From Grim to Grand
In the late 1970s I drank a lot of really gruesome beer. I remember reading an article in that era from a wine critic, who was complaining about how he had to drink a lot of bad and boring wine. That guy should have counted his blessings: the poor beer critic of that era had to drink gallons of truly blah beers, each one amazingly similar to the last. I wrote in my journal “I wouldn’t mind all beers tasting alike if they actually had any taste at all.”
During that era (1972), on a trip to San Francisco, I discovered Anchor Steam Beer and Dark Steam Beer at the Old Spaghetti Factory. I met Fritz Maytag, America’s first true craft brewer, on my first visit to the brewery located under the Freeway at Eighth street. It was love at first sight, and I took a large number of photos there to produce a small slide show on homebrewing comparing it to brewing at the country’s smallest brewery (500bbl annually). Later, Maytag went on to develop two of America’s finest ever beers. These were the unforgettable Liberty Ale, and our nation’s first barleywine, Old Foghorn. Maytag revived the wonderful Christmas beer tradition with his Our Special Ale series of annual beers.
In 1976, Jack McAuliffe left the US Navy to open America’s first “micro” brewery (72 bbl annually). The tiny New Albion Brewery in Sonoma, CA, made wonderful New Albion Ale, Stout and Porter; refreshing alternatives to what American beer was becoming. By 1978, Charlie Papazian had started the American Homebrewer’s Association (AHA) in Boulder, CO, which in turn encouraged many homebrewers to start “micro” brewing.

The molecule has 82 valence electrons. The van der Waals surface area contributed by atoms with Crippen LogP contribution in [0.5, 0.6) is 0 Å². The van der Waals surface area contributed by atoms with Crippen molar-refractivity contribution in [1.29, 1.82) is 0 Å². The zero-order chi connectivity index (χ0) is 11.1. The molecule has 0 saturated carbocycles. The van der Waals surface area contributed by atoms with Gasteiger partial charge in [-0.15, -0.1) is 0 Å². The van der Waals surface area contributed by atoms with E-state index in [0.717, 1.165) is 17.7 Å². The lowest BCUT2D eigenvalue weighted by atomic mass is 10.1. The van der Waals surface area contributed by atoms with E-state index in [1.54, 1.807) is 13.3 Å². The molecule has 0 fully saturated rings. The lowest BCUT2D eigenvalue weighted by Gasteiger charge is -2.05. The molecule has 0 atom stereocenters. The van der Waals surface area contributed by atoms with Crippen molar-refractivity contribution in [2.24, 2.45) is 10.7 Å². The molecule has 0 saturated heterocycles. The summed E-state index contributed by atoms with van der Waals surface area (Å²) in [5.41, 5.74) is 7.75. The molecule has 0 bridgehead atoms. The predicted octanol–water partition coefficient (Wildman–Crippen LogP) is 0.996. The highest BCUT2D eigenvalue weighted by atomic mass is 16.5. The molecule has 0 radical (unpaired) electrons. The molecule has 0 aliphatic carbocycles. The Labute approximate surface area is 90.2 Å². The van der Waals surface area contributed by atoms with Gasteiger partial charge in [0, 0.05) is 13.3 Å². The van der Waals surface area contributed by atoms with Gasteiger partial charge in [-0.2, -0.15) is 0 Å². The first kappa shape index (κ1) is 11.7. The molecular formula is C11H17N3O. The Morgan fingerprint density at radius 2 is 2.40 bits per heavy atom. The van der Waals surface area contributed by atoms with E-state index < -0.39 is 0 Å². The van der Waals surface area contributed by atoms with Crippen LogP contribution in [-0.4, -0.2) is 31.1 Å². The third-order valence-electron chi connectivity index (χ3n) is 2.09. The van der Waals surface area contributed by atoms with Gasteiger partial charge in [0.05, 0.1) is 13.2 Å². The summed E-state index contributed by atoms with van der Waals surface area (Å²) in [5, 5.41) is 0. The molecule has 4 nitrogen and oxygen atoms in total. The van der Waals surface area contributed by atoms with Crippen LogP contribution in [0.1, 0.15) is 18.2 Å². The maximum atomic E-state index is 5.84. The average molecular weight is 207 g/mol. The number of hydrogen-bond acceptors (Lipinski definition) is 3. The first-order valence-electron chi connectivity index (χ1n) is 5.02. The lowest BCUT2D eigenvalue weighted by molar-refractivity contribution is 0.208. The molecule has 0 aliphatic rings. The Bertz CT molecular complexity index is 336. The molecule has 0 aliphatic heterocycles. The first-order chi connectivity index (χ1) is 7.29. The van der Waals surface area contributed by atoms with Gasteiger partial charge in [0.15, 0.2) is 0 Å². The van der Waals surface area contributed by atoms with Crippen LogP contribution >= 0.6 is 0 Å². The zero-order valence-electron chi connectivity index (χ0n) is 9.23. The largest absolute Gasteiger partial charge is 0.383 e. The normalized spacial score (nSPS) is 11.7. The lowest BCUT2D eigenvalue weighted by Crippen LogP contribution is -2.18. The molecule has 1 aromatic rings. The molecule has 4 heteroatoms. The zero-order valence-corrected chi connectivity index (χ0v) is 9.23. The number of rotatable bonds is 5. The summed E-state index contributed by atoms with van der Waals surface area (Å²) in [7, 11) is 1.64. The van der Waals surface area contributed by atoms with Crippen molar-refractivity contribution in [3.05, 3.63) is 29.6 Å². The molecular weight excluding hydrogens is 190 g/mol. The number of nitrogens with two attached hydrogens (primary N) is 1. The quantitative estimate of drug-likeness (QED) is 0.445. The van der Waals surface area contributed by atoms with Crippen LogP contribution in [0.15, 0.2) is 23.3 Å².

In 1981, I traveled to Boulder to speak at, and judge homebrew for, the AHA. I met Michael Jackson, whose new book, The World Guide to Beer (1976), was making the rounds of beer lovers across the English-speaking world. I also tasted Papazian’s homebrew, some of which was canned by the Budweiser company at a special meeting later (1984). There, too, I had my first taste of new micro-brewed Sierra Nevada Pale Ale, Stout and Porter (from Chico, CA), along with Boulder Extra Pale, Porter and Stout. I had the good fortune to meet homebrewers and beer lovers from across the country.
The next year, also in Boulder, I surfed the first Great American Beer Festival (AAB March 2006, 28:1). Boulder Brewing’s remarkable 1982 GABF Festival Ale (Longmont, CO) was clearly the class of that year, but Davis (CA) brewed River City Dark and Gold were very well received.
I did find it very disturbing that the taste of almost all of the mainline American brewers’ beers were becoming even more like each other. Indeed, industry analysts were telling us, with great authority, that by 1990 there’d be only ten brewing companies remaining in business. That seemed to little hope for the U.S. brewing industry.